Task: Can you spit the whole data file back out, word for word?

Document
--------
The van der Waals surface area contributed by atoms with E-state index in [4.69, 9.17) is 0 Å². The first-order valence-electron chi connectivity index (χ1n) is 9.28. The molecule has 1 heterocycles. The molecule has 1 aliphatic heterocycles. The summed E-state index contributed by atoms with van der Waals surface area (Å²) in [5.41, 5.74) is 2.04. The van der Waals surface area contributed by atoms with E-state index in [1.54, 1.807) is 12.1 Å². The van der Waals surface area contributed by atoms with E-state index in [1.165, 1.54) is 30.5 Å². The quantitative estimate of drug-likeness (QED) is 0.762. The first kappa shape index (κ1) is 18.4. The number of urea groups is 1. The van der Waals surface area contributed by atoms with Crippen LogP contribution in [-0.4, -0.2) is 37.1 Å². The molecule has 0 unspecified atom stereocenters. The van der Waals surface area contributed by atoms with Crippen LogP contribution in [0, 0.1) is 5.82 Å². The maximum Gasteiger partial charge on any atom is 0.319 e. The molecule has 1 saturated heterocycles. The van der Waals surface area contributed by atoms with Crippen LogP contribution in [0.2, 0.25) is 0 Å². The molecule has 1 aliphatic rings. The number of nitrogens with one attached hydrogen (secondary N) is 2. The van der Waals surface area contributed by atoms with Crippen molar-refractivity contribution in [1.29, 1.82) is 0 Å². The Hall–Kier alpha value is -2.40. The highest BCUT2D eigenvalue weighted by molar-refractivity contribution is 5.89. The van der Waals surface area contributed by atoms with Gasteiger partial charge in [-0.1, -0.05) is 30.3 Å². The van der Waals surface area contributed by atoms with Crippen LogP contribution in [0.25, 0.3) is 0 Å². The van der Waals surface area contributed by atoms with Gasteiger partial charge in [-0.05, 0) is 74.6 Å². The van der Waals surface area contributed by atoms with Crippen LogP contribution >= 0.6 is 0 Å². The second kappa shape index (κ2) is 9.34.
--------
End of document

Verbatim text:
The van der Waals surface area contributed by atoms with E-state index in [4.69, 9.17) is 0 Å². The first-order valence-electron chi connectivity index (χ1n) is 9.28. The molecule has 1 heterocycles. The molecule has 1 aliphatic heterocycles. The summed E-state index contributed by atoms with van der Waals surface area (Å²) in [5.41, 5.74) is 2.04. The van der Waals surface area contributed by atoms with E-state index in [1.54, 1.807) is 12.1 Å². The van der Waals surface area contributed by atoms with E-state index in [1.165, 1.54) is 30.5 Å². The quantitative estimate of drug-likeness (QED) is 0.762. The first kappa shape index (κ1) is 18.4. The number of urea groups is 1. The van der Waals surface area contributed by atoms with Crippen LogP contribution in [-0.4, -0.2) is 37.1 Å². The molecule has 0 unspecified atom stereocenters. The van der Waals surface area contributed by atoms with Crippen LogP contribution in [0, 0.1) is 5.82 Å². The maximum Gasteiger partial charge on any atom is 0.319 e. The molecule has 1 saturated heterocycles. The van der Waals surface area contributed by atoms with Crippen LogP contribution in [0.2, 0.25) is 0 Å². The molecule has 1 aliphatic rings. The number of nitrogens with one attached hydrogen (secondary N) is 2. The van der Waals surface area contributed by atoms with Crippen molar-refractivity contribution in [1.29, 1.82) is 0 Å². The Hall–Kier alpha value is -2.40. The highest BCUT2D eigenvalue weighted by molar-refractivity contribution is 5.89. The van der Waals surface area contributed by atoms with Gasteiger partial charge in [-0.1, -0.05) is 30.3 Å². The van der Waals surface area contributed by atoms with Crippen LogP contribution in [0.25, 0.3) is 0 Å². The van der Waals surface area contributed by atoms with Gasteiger partial charge in [-0.05, 0) is 74.6 Å². The van der Waals surface area contributed by atoms with Crippen LogP contribution >= 0.6 is 0 Å². The second kappa shape index (κ2) is 9.34.